Some have speculated that the Mets could use him in a deal for a power bat. I would prefer to keep a pitcher that has such an advanced feel for all of his pitches and an extremely smooth delivery.
Stats: 22 G, 86 AB, .337 AVG, 22 R, 29 H, 1 2B, 3 3B, 1 HR, 11 RBI, 12 B, 23 K, 2 SB, .890 OPS
This season, Brandon Nimmo has been very impressive, but he struggled mightily this week. He went 1-for-20 this week, which dropped his average from an unsustainable .424 to .337.
Obviously, there was no chance of maintaining that level of play, but Nimmo is not yet a power hitter and hasn't been the stolen-base threat as expected, which means he needs to contribute with his line drives.
It will be interesting to see how he responds to this mini-slump.
Stats: 21 G, 80 AB, .263 AVG, 13 R, 21 H, 7 2B, 1 HR, 10 RBI, 8 BB, 8 K, .710 OPS
Wilmer Flores went 2-for-12 this week, which put a damper on his quick start. Of course, there will be some speculation as to whether or not the Mets will package him to acquire a player than can fill their glaring outfield need in the organization.
That is not possible unless Flores shows the league that his bat is enough to mitigate his mediocre glove. The other possibility is he improves significantly enough that the organization has no choice but to promote him and find a spot.
For now, he hasn't really displayed the type of power that has forced the organization to do anything. Mets fans have been hearing about him for years, so he actually seems older than he really is (21 years old).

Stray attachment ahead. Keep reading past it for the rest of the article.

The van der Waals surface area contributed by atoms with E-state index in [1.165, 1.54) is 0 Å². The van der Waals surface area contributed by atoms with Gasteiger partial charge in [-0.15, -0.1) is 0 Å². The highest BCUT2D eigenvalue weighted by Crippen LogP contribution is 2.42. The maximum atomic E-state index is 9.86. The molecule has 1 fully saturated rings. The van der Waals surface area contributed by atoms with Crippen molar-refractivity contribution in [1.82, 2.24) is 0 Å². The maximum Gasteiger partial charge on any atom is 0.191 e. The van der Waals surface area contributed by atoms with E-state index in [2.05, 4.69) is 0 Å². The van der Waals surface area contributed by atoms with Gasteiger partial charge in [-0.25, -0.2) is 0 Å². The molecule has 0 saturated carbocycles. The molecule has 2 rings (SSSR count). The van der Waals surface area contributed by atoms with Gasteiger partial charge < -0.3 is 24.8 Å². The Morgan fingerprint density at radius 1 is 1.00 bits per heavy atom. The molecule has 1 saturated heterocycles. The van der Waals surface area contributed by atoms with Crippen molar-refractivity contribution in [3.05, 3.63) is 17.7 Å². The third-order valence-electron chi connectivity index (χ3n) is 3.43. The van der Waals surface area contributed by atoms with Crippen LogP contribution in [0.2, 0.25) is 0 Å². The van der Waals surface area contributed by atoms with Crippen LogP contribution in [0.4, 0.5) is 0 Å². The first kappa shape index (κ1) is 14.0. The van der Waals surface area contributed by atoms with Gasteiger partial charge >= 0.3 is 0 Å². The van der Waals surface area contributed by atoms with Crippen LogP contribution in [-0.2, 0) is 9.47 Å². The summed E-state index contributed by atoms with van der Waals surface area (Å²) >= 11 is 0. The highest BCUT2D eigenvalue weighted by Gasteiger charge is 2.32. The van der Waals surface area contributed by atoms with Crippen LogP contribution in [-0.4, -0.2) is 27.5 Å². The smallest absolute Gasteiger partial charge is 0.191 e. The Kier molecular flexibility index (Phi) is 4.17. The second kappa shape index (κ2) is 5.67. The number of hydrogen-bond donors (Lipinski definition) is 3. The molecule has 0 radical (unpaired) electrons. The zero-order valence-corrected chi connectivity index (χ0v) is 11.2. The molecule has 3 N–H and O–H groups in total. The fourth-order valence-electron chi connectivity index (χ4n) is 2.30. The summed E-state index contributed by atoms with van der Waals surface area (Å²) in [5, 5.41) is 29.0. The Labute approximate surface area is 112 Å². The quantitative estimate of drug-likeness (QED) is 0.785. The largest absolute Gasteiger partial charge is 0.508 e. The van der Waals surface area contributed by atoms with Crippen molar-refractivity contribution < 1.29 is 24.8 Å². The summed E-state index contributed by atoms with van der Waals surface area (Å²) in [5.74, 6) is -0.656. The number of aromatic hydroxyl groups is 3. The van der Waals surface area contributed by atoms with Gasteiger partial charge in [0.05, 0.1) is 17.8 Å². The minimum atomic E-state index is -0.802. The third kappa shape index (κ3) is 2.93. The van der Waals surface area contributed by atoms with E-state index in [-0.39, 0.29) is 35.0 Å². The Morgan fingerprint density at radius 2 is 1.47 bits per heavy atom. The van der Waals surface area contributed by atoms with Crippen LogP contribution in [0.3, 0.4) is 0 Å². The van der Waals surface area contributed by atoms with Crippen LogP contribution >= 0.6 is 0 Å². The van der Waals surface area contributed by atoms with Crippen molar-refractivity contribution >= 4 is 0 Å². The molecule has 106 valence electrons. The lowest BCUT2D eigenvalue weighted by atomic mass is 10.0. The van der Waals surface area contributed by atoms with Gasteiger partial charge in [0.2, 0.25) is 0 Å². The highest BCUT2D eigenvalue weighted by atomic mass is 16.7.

Stats: 4 GS, 0-0, 4.50 ERA, 18 IP, 18 H, 9 ER, 1 HR, 9 BB, 19 K
After a concerning start in which he yielded seven runs in seven innings, Noah Syndergaard responded with a dominating start in which he fired six shutout innings, allowing only three hits.
He will undoubtedly be one of the most ballyhooed prospects during his Mets career, being that he is linked to the R.A. Dickey trade.
Of course, his intimidating presence of impressive numbers at the low level of the minors are already attention-grabbing.
Stats: 12 G,36 AB, .250 AVG, 12 R, 9 H, 5 2B, 1 HR, 8 RBI, 12 BB, 8 K, .901 OPS
With the recent hitting surge of 2012 second-round pick Kevin Plawecki, perhaps Travis d'Arnaud will have some competition to become the catcher of the future.
Talent-wise, there are few qualities he does not possess as far as elite catching prospects are concerned. His injury history at 24 years old, however, is already concerning.
He must return from this injury and not suffer any period of rust. Of course, he needs to stay healthy as well.
Stats: 5 GS, 0-1, 5.79 ERA, 23.1 IP, 26 H, 15 ER, 3 HR, 15 BB, 28 K, .283 BAA
Aside from the 10.95 K/9, there is not much to be proud of in the early going of 2013 for Zack Wheeler. He was supposed to 1) dominate, 2) get promoted to the majors and 3) form a potent 1-2 combination with Matt Harvey. That is looking like a ways away at the moment.
In his most recent start, he was cruising into the fifth, but he hit a snag and ultimately finished with the line of five-plus innings pitched, five runs, six hits, three base on balls and seven strikes.
The Mets brass can downplay the situation, but they must be internally concerned that the move to Triple-A was not a bright one.
There is the option that they can promote him to actually relieve him of the rigors of pitching in Las Vegas. Sandy Alderson doesn't seem to be the type of person to promote someone for the sake of change. I think he will make him earn it.